A Passion For The Possible by Susan Hill, Executive Director National Women’s Health Organization (April 1996)

 This is excerpted from an address delivered to the New York Planned Parenthood on October 2, 1995 by Susan Hill, executive director of the National Women’s Health Organization.

In the course of 23 years, our organization has been a plaintiff in 28 federal or state lawsuits. We have been the targets of arson or firebombs 14 times. We have been vandalized hundreds of times. We have been the targets of thousands of “rescuers.” We have had more than 1,000 arrests in front of our clinics. We have had our homes picketed. Our doctors and staff members have been stalked. One of our doctors, David Gunn, was murdered.We, like you, have endured more opposition and harassment than most Americans can imagine or believe.

And yet, we have come back to work every day. Sometimes with a heavy heart. Sometimes with fear. But always with a determination to see through what we began, to accomplish our goals. Because we must.

We in reproductive health care are at a crossroads. We have been on a journey that has been far too long, and far too dangerous, a journey that has been necessary. Because we were given the task of unshackling the most basic of all chains that had imprisoned women for centuries: the right to control our own lives and our bodies.

The women we celebrate this year on the 75th anniversary of the right to vote left us a legacy that we were destined to fulfill. For without the ability to control our own reproductive lives, we could never reach true equality. Who could have imagined the twists and turns of this journey? Could the women who marched for our rights early in this century have foreseen the struggle that would occur at the end of this century?

I believe we can only know where we are going by first looking back at where we have been. People who travel a curving road often soon learn its twists and turns. They respect the road and they learn from it. People who do not travel a road frequently are in constant danger because they react. They do not see ahead–they may not stay on the road–or they may run off.

All roads in the women’s movement lead to the same point–equality and respect.

I started out in North Carolina as the daughter of a Hall of Fame football player. I went to a Southern Baptist Women’s College. I was subjected to daily TV commentaries by Jesse Helms, as he spewed hate throughout our state. I married, at 21, a professional baseball player. I wonder how a feminist heart and soul survived those tests? But I did. Something burned inside me, as a small child. And it burns even today.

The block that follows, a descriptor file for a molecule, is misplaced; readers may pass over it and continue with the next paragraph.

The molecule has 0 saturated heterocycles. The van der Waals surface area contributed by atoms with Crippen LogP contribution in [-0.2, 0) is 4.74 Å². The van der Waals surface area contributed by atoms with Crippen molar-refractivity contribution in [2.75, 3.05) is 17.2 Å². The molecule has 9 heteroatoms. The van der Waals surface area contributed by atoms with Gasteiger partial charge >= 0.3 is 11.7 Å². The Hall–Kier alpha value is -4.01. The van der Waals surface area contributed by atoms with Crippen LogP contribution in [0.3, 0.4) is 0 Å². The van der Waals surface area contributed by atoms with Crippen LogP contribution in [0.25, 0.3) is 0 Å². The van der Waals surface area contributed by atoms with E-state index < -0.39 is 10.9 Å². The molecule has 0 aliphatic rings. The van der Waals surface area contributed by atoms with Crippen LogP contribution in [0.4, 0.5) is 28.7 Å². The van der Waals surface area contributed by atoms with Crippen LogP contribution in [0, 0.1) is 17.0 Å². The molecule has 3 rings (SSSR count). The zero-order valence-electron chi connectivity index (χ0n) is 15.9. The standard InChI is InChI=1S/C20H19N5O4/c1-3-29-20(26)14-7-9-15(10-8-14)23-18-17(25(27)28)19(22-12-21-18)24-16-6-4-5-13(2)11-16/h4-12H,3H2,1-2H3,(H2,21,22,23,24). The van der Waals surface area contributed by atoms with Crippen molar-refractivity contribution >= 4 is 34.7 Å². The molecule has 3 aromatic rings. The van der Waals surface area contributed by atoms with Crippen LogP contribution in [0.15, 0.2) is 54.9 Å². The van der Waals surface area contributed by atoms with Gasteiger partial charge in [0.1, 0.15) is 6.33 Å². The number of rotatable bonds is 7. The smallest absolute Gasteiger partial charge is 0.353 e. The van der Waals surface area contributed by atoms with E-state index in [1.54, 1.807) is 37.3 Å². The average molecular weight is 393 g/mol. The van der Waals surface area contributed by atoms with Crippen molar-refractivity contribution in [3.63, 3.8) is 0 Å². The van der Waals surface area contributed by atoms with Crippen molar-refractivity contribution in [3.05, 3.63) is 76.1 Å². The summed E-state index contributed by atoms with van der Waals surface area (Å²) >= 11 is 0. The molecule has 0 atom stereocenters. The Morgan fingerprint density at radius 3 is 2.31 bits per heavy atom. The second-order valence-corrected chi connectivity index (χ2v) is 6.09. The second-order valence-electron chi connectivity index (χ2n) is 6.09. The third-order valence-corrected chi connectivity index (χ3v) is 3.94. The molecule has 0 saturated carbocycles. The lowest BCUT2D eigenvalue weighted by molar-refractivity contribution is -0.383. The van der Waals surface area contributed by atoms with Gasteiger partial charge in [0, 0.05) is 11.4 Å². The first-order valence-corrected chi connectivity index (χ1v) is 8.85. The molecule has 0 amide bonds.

There was always, for me, the question why? I wondered aloud why African Americans were forced to sit at the rear of the bus, or drink from a different water fountain? In the south, in the fifties, we were not supposed to ask why?

As I matured, I understood better the true strength and power of the question why? You can strip a person to their essence by that simple question. You can make people tthink and you can learn.

On a sunny day in Florida in December 1972, I received a telephone call from a friend and fellow social worker. She told me excitedly that she had just met an Ob-Gyn who told her he believed that the Supreme Court was going to legalize abortion soon, and that when they did, he was planning to open a clinic. I was amazed and startled. I had never even considered the possibility!

I had watched in my teen years as Sherri Finkbine, an Arizona housewife who had taken Thalidomide, was refused an abortion in this country. She had flown to Sweden to obtain the abortion. I had wondered, why?

I had heard my family whispering about my 16-year-old cousin, who was flown to London in 1964 to obtain an abortion she could not get in this country, and I had wondered why? I had watched a Florida woman in 1970 be sentenced to prison for obtaining an illegal abortion. She was charged when she would not divulge the name of the person who performed the abortion. And I had wondered, why?

The world changed for me four weeks after that phone call when I heard a radio broadcast announcing the Roe v. Wade decision. I knew it would never be the same again. I knew that women in this country had just begun a new journey. I knew it was going to be exciting, challenging, controversial, and turbulent. I wanted to be part of it. I was 23, and I wanted to go on this trip. I called the doctor.

The next week, we began the clinic that was the first between Washington and Miami to provide abortions. To describe the next 23 years as a roller-coaster ride is an understatement. The highs have been incredible and the lows have been painful but instructive.

It has been a revolution, a civil war, a mission, a pilgrimage, and a street fight, all rolled into one. I believe that those of us who have fought this battle have saved thousands of women’s lives, both literally and figuratively. We have unchained the shackles of control, and shown women that they have the strength and intelligence to make their own decisions, and control their own lives. They have made those decisions seriously, lovingly, and against all odds.

They have a million faces: white, African-American, Asian, Hispanic; rich, poor, urban, rural, educated, illiterate. And yet each of them, given the right to make their own choices, has done so with courage and dignity.

My journey through the 70’s, 80’s, and 90’s has been breathtaking. I chose to provide abortion services where others would not. I believed that women needed health services in their hometown, their neighborhoods, not three states away with total strangers. We opened a clinic in Columbus, Georgia, the first clinic outside Atlanta, in 1974. We opened a clinic in Fort Wayne, Indiana, in 1977, the first clinic outside Indianapolis. We opened the first clinic to provide abortion services in the state of Delaware, and the only clinic for ten years. In 1980, we opened the first clinic in North Dakota. It is still the only clinic. And this year, one week after the Salvi shootings, we opened a new clinic in Jackson, Mississippi, where the number of providers had dwindled to one, and was precariously close to none, due to threats, violence and harassment.

What were the turns we took on that journey in the past 25 years and how do we learn from them?

The first road we took in 1973 was the road of vision. We had just come off the roads of the civil rights movement, and the antiwar movement. We truly believed that we could accomplish anything. The Sangers, the Friedans, the Steinems, the Smeals . . . they all shared and traveled the road of vision. They and we believed that we would open great doors to health care for all women, with education and communication.